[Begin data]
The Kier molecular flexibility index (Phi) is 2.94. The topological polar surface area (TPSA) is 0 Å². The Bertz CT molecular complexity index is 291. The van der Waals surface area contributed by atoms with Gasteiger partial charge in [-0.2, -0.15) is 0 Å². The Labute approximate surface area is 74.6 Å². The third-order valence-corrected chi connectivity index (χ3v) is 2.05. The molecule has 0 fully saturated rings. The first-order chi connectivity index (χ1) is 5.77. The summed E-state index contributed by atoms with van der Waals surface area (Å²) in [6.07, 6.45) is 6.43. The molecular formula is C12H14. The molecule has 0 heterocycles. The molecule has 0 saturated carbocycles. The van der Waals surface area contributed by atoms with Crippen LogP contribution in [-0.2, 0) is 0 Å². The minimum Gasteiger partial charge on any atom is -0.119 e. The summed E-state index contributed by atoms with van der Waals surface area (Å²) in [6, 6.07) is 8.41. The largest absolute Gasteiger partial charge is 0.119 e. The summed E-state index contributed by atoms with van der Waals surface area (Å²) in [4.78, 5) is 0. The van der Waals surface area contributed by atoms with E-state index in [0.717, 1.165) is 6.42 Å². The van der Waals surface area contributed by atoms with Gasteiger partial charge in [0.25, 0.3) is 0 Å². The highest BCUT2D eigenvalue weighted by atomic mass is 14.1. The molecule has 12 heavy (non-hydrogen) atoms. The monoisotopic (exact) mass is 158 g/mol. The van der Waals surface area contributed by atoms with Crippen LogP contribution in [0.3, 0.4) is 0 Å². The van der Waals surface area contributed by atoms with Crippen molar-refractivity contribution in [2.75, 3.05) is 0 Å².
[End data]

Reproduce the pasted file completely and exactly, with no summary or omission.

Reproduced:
The Kier molecular flexibility index (Phi) is 2.94. The topological polar surface area (TPSA) is 0 Å². The Bertz CT molecular complexity index is 291. The van der Waals surface area contributed by atoms with Gasteiger partial charge in [-0.2, -0.15) is 0 Å². The Labute approximate surface area is 74.6 Å². The third-order valence-corrected chi connectivity index (χ3v) is 2.05. The molecule has 0 fully saturated rings. The first-order chi connectivity index (χ1) is 5.77. The summed E-state index contributed by atoms with van der Waals surface area (Å²) in [6.07, 6.45) is 6.43. The molecular formula is C12H14. The molecule has 0 heterocycles. The molecule has 0 saturated carbocycles. The van der Waals surface area contributed by atoms with Crippen LogP contribution in [-0.2, 0) is 0 Å². The minimum Gasteiger partial charge on any atom is -0.119 e. The summed E-state index contributed by atoms with van der Waals surface area (Å²) in [6, 6.07) is 8.41. The largest absolute Gasteiger partial charge is 0.119 e. The summed E-state index contributed by atoms with van der Waals surface area (Å²) in [4.78, 5) is 0. The van der Waals surface area contributed by atoms with E-state index in [0.717, 1.165) is 6.42 Å². The van der Waals surface area contributed by atoms with Gasteiger partial charge in [0.25, 0.3) is 0 Å². The highest BCUT2D eigenvalue weighted by atomic mass is 14.1. The molecule has 12 heavy (non-hydrogen) atoms. The monoisotopic (exact) mass is 158 g/mol. The van der Waals surface area contributed by atoms with Crippen LogP contribution in [0.3, 0.4) is 0 Å². The van der Waals surface area contributed by atoms with Crippen molar-refractivity contribution in [2.75, 3.05) is 0 Å².